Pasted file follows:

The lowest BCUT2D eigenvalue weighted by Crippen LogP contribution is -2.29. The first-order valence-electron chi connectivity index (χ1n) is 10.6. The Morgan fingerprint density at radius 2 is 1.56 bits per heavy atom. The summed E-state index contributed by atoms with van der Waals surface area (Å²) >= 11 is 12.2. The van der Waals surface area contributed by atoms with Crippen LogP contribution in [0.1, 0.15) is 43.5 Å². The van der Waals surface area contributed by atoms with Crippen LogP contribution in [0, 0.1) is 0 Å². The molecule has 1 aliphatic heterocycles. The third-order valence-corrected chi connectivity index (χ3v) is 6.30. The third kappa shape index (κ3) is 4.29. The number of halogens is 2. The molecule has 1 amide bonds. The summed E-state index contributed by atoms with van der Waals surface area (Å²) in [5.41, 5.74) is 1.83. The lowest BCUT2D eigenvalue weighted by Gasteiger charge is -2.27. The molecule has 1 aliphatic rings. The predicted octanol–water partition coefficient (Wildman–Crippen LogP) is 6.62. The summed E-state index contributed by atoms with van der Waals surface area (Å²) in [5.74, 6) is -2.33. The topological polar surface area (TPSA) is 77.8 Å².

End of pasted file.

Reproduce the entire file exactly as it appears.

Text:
The lowest BCUT2D eigenvalue weighted by Crippen LogP contribution is -2.29. The first-order valence-electron chi connectivity index (χ1n) is 10.6. The Morgan fingerprint density at radius 2 is 1.56 bits per heavy atom. The summed E-state index contributed by atoms with van der Waals surface area (Å²) >= 11 is 12.2. The van der Waals surface area contributed by atoms with Crippen LogP contribution in [0.1, 0.15) is 43.5 Å². The van der Waals surface area contributed by atoms with Crippen LogP contribution in [0, 0.1) is 0 Å². The molecule has 1 aliphatic heterocycles. The third-order valence-corrected chi connectivity index (χ3v) is 6.30. The third kappa shape index (κ3) is 4.29. The number of halogens is 2. The molecule has 1 amide bonds. The summed E-state index contributed by atoms with van der Waals surface area (Å²) in [5.41, 5.74) is 1.83. The lowest BCUT2D eigenvalue weighted by Gasteiger charge is -2.27. The molecule has 1 aliphatic rings. The predicted octanol–water partition coefficient (Wildman–Crippen LogP) is 6.62. The summed E-state index contributed by atoms with van der Waals surface area (Å²) in [5.74, 6) is -2.33. The topological polar surface area (TPSA) is 77.8 Å².